Libyan rebel forces again have been pushed back by government loyalists in the seesaw battle for control of the key eastern oil town of Brega.
Western media reports on Tuesday say that despite a NATO airstrike against a convoy of Libyan military vehicles, rebels were forced to retreat east towards the city of Ajdabiya. Rebels say they came under rocket and artillery fire.
Rival forces have been in a standoff around Brega for days.
Control of the town's refineries and port could provide the rebels with the economic boost needed to maintain their fight against Libyan leader Moammar Gadhafi's forces.
The rebels are expected on Tuesday to load their first oil shipment in the eastern oil port of Marsa el Hariga, near Tobruk. News reports say the shipment likely is headed to Qatar. Qatar, along with France and Italy, have granted official recognition to the Libyan rebel administration, the Transitional National Council.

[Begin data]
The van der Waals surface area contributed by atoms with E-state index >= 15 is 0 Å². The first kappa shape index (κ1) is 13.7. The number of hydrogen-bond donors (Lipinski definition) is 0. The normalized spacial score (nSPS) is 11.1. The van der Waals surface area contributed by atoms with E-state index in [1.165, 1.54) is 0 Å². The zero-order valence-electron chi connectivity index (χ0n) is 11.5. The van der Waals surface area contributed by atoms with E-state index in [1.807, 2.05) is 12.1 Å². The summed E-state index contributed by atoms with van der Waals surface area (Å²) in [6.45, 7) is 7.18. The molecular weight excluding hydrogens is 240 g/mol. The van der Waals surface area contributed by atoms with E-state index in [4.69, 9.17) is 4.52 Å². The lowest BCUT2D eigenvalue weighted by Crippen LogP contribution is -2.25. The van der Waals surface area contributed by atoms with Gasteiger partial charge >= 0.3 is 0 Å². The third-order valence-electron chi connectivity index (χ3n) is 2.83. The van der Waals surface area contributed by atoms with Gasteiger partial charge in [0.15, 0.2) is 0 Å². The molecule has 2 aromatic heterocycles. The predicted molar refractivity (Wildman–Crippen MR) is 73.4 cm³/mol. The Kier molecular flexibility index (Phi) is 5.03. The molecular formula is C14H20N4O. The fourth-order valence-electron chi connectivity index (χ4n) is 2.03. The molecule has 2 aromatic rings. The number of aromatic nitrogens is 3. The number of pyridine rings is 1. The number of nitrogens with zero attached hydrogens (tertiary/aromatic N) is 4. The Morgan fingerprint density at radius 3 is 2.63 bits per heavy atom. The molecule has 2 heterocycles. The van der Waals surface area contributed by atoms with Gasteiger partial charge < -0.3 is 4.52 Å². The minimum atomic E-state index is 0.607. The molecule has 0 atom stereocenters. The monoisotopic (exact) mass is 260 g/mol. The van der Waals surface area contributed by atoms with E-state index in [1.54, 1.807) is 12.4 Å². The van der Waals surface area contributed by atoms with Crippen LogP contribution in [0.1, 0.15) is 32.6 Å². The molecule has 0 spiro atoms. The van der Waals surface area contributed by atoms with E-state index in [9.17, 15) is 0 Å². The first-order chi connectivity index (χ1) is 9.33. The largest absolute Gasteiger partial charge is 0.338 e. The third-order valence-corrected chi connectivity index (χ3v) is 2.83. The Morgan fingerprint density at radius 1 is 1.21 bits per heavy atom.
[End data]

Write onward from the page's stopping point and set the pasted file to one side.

NATO, meanwhile, reported that allied coalition airstrikes have destroyed 30 percent of Libya's military in enforcing the United Nations-mandated no-fly zone aimed at protecting civilians.
Diplomatic efforts to end the conflict continue.
Libya's acting Foreign Minister Abdul-Ati al-Obeidi held talks Monday with senior Turkish officials on brokering a cease-fire with opposition forces. Turkey said it expects to host representatives from the rebel council in the next few days.
Libyan government spokesman Mussa Ibrahim said Libya is open to political, electoral or constitutional changes, but only as long as Gadhafi leads the transition forward.
Some information for this report was provided by AP and Reuters.